I renewed my season card last week.
The ITHICS crew all decided to buy season cards in the 2014-15 season because the experience of getting tickets for the League Cup final in the March was so stressful.
As it turned out, a friend of mine who worked for a marketing company for Capital One, the then sponsors of the cup, rang me the week prior asking if I needed tickets and he very kindly furnished us with four tickets eight rows from the pitch in the Sunderland end - not far from the cup winning team of 1973 were sitting. We didn’t even have to pay for them.
Prior to that call from heaven, we were all working out ways of getting Wembley Club tickets, which would allow us to see the game.
But they would have been some crazy price and we would have had to buy the equivalent of a season ticket for all Wembley games.
To avoid any such repeat, we opted to buy three seats just behind the North Stand goal, which was always our preferred part of the ground. Though since they put the away fans above us, it has been considerably less fun.
Please, club hierarchy, put the away fans back where they used to be in the South Stand.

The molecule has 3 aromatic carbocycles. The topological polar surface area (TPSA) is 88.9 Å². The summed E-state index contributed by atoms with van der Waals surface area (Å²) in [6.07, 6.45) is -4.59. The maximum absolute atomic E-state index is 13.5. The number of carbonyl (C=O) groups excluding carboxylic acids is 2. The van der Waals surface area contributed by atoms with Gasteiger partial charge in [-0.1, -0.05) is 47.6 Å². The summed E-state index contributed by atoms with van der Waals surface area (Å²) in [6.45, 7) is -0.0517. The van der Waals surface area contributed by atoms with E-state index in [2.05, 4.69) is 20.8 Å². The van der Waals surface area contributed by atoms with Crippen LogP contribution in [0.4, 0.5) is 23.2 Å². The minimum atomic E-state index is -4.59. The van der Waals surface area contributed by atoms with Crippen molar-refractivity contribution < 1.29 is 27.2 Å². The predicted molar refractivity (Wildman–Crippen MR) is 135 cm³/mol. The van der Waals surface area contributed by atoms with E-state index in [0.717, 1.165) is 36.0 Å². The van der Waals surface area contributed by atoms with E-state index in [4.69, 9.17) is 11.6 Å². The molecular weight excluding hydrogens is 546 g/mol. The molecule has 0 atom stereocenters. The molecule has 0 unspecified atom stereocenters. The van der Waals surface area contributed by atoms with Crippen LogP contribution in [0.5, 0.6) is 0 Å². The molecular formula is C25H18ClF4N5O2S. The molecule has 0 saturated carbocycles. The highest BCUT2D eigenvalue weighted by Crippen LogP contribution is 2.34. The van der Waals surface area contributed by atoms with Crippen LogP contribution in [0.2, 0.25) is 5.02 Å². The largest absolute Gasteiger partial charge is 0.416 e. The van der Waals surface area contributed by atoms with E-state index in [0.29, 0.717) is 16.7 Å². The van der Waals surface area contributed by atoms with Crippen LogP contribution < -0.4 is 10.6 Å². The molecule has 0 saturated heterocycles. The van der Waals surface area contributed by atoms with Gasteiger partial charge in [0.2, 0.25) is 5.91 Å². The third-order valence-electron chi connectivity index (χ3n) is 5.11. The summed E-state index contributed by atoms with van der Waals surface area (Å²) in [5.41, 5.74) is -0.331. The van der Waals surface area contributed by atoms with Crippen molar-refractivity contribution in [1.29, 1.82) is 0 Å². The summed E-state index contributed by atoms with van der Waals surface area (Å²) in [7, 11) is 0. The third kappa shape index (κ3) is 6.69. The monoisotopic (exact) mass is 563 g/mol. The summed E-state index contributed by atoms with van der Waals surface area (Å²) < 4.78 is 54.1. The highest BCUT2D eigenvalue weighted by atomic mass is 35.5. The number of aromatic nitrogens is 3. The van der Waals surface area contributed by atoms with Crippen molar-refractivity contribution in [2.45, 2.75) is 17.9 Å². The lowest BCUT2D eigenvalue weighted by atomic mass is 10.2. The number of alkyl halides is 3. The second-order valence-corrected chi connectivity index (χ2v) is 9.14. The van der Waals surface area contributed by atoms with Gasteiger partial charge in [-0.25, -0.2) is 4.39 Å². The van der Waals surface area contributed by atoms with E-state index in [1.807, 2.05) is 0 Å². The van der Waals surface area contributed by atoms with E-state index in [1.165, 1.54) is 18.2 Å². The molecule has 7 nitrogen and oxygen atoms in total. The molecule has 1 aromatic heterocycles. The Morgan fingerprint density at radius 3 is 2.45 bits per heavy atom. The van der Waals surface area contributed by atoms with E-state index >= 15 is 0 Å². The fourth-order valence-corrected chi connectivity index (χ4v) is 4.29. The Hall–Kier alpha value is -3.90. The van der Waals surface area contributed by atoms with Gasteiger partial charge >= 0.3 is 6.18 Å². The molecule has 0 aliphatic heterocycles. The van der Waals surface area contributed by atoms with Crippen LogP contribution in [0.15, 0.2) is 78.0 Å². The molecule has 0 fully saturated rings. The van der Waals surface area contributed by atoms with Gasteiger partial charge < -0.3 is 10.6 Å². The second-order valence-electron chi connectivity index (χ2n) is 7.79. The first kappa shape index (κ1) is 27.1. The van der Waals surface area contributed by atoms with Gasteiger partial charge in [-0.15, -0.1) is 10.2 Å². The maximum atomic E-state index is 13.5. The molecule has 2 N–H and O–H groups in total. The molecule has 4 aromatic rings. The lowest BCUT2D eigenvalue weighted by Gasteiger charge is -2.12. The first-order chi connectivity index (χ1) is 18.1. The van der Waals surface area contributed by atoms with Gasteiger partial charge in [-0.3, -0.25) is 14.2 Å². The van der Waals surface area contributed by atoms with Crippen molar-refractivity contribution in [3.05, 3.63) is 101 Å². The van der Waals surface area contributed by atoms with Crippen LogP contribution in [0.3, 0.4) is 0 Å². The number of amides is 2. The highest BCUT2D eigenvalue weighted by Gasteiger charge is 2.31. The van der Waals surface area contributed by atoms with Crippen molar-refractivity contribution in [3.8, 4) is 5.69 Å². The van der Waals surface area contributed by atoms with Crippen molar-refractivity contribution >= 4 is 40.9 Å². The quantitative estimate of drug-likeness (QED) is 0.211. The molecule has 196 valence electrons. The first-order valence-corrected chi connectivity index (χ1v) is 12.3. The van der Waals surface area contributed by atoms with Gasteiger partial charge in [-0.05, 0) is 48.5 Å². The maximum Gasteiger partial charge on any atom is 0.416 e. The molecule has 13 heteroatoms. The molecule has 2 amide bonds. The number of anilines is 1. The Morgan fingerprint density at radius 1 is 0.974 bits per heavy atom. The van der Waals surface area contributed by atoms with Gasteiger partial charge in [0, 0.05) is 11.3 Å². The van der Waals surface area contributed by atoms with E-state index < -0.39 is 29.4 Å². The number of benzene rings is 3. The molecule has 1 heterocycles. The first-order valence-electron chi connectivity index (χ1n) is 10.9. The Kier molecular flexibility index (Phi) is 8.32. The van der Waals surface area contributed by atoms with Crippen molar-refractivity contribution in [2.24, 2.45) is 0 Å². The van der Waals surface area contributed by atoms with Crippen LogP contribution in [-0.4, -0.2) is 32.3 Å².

And make the North Stand the proper home end.
Anyway, I digress.
Ironically, now we’re embarking on our ninth season of season cards, those Club Wembley tickets are starting to look cheap.
I renewed, not for the prospect of scintillating football every other Saturday.
Now that I live back in the area, it is the chance to catch up with mates pre and post-match, to chew over the team and all things Sunderland and all things not.
It’s a chance to unwind with your mates and the football is incidental.
I think I speak for the three of us, that when we lived far away in London or even further afield for some of us, we bought the cards as a way of putting a small bit back into Sunderland.
We often didn’t get to more than four or five games a season and when we weren’t using our cards, we would give them to friends to use.
Now two of the three of us are back living locally, it’s the chance to see each other and reconnect. Re-establishing that matchday routine, pints bought, pies consumed. And we’re now of an age when some that we know are passing on.
So, memories about those chaps are fondly shared.
It’s about community. And football is community, it’s the heart of the community, and I’ll keep renewing until my ashes are scattered over the turf.